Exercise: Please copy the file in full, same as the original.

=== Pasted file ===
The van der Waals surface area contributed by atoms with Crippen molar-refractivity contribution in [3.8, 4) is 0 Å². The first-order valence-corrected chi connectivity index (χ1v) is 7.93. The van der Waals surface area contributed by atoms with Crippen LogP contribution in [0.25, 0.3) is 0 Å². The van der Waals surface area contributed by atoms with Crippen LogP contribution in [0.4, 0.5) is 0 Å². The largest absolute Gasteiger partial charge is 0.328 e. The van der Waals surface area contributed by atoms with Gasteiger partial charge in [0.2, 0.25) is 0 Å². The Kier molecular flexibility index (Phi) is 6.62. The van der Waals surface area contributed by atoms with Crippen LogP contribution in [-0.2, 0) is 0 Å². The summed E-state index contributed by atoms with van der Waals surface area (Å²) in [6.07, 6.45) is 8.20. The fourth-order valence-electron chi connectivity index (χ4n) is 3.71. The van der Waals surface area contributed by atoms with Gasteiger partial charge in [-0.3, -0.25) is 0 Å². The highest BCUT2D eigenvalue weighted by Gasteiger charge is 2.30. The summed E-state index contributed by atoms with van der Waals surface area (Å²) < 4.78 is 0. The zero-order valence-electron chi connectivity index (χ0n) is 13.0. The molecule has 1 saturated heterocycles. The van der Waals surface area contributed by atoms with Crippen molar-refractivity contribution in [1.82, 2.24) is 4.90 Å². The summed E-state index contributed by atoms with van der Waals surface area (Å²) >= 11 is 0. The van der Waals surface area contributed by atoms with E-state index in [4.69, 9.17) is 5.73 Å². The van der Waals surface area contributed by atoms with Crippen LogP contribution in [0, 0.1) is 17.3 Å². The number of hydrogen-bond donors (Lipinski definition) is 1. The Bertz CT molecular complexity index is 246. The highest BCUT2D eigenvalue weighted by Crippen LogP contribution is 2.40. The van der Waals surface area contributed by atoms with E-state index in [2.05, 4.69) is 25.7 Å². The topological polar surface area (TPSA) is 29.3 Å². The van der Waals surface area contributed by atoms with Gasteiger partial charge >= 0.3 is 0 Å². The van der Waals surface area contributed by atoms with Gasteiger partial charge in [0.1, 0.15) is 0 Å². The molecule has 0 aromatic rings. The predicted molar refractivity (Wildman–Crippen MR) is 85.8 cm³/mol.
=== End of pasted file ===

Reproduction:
The van der Waals surface area contributed by atoms with Crippen molar-refractivity contribution in [3.8, 4) is 0 Å². The first-order valence-corrected chi connectivity index (χ1v) is 7.93. The van der Waals surface area contributed by atoms with Crippen LogP contribution in [0.25, 0.3) is 0 Å². The van der Waals surface area contributed by atoms with Crippen LogP contribution in [0.4, 0.5) is 0 Å². The largest absolute Gasteiger partial charge is 0.328 e. The van der Waals surface area contributed by atoms with Gasteiger partial charge in [0.2, 0.25) is 0 Å². The Kier molecular flexibility index (Phi) is 6.62. The van der Waals surface area contributed by atoms with Crippen LogP contribution in [-0.2, 0) is 0 Å². The summed E-state index contributed by atoms with van der Waals surface area (Å²) in [6.07, 6.45) is 8.20. The fourth-order valence-electron chi connectivity index (χ4n) is 3.71. The van der Waals surface area contributed by atoms with Gasteiger partial charge in [-0.3, -0.25) is 0 Å². The highest BCUT2D eigenvalue weighted by Gasteiger charge is 2.30. The summed E-state index contributed by atoms with van der Waals surface area (Å²) < 4.78 is 0. The zero-order valence-electron chi connectivity index (χ0n) is 13.0. The molecule has 1 saturated heterocycles. The van der Waals surface area contributed by atoms with Crippen molar-refractivity contribution in [1.82, 2.24) is 4.90 Å². The summed E-state index contributed by atoms with van der Waals surface area (Å²) >= 11 is 0. The van der Waals surface area contributed by atoms with E-state index in [4.69, 9.17) is 5.73 Å². The van der Waals surface area contributed by atoms with Crippen LogP contribution in [0, 0.1) is 17.3 Å². The number of hydrogen-bond donors (Lipinski definition) is 1. The Bertz CT molecular complexity index is 246. The highest BCUT2D eigenvalue weighted by Crippen LogP contribution is 2.40. The van der Waals surface area contributed by atoms with E-state index in [2.05, 4.69) is 25.7 Å². The topological polar surface area (TPSA) is 29.3 Å². The van der Waals surface area contributed by atoms with Gasteiger partial charge >= 0.3 is 0 Å². The van der Waals surface area contributed by atoms with Gasteiger partial charge in [0.1, 0.15) is 0 Å². The molecule has 0 aromatic rings. The predicted molar refractivity (Wildman–Crippen MR) is 85.8 cm³/mol.